3. Practice using a double overlap grip. It's the same as a normal overlap but instead of one finger, you overlap the pinky and ring finger. A while back I was having problems with some snappy pull hook problems and my teacher gave me this and #2 to work on. I practiced using the double overlap and liked it so much that it's my normal grip now.

Hope these help. Have fun.
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i think that is my problem as well. playing baseball for so many years, I was always taught to "roll" the fore arms to pull the ball. my right hand comes over my left, and closes the face securely. Any pics of the grip your using?
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No pics but you can check out this vid: http://www.ehow.com/video_2357732_fr...e-overlap.html

I totally disagree with the guy in the video that the double overlap is power killer. Actually, I feel like I have a more powerful swing with this grip because I'm less tense that club will snap over and take a full whack through the ball.
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On occasion, I have a problem with too much right hand (I'm a righty) turning the club over. Here are a couple exercises I use:

I think that would be a good one for you. I think you may be using too much of your right arm during the downswing, breaking a lever and causing an early release of the clubhead. Try using your left arm on the backswing and to begin the downswing while only allowing your right arm to come into play when the hands hit the body.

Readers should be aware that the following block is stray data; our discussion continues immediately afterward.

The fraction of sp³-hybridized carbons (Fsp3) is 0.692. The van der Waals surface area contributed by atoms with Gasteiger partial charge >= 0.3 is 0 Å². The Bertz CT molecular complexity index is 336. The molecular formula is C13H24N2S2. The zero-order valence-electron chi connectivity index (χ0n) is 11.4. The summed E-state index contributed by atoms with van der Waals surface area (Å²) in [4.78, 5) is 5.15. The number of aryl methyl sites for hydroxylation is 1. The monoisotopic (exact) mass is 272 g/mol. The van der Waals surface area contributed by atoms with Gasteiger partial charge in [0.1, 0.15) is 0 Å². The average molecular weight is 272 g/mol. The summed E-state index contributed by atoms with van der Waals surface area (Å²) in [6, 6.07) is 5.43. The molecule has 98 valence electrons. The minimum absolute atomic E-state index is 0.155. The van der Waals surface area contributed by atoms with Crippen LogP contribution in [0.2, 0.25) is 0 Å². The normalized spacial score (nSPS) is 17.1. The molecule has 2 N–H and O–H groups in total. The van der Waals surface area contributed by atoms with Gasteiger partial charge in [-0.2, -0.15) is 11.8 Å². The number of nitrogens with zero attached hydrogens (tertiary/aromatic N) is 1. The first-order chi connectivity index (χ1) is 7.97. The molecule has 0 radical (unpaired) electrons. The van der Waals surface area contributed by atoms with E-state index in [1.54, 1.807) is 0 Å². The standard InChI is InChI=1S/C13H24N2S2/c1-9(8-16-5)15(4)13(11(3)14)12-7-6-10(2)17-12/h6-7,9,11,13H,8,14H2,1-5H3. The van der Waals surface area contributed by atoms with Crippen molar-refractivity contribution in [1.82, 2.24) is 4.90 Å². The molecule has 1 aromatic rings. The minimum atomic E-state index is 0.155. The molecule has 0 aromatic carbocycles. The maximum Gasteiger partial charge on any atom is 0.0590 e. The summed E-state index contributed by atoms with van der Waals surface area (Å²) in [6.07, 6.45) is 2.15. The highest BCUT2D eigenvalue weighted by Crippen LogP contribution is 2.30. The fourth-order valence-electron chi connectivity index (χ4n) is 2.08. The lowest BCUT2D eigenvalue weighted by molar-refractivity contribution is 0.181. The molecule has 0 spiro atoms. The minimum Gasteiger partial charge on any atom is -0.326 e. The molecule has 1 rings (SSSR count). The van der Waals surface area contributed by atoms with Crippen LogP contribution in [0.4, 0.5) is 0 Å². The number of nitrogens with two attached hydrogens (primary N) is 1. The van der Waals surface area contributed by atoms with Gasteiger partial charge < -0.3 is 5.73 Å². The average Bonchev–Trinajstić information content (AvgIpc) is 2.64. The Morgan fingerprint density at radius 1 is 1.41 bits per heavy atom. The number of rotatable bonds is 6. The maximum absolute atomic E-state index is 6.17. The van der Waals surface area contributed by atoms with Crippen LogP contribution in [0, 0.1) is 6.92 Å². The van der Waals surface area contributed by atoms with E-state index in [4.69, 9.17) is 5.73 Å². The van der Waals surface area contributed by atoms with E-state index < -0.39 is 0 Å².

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Your conscious mind is too involved in your swing. You will have trouble fixing your problems until your basic swing is completely in muscle memory. Plus you probably have too many different swings since your conscious mind is in control of your swing. Pick out your basic simple swing and practice it until you can do it without your consicious mind telling your body parts what to do. At this point you will find that you have become really consistent in your swing and the flight of the ball. Even if you are hooking the ball you are hooking it the same amount and distance everytime. At this time make changes or additions one at a time. When the new change is in muscle memory, make another single change or addition. In fact at this stage you will notice slight differences in basics that make big improvements in ball flight. These oops will tell you what your next single change will be.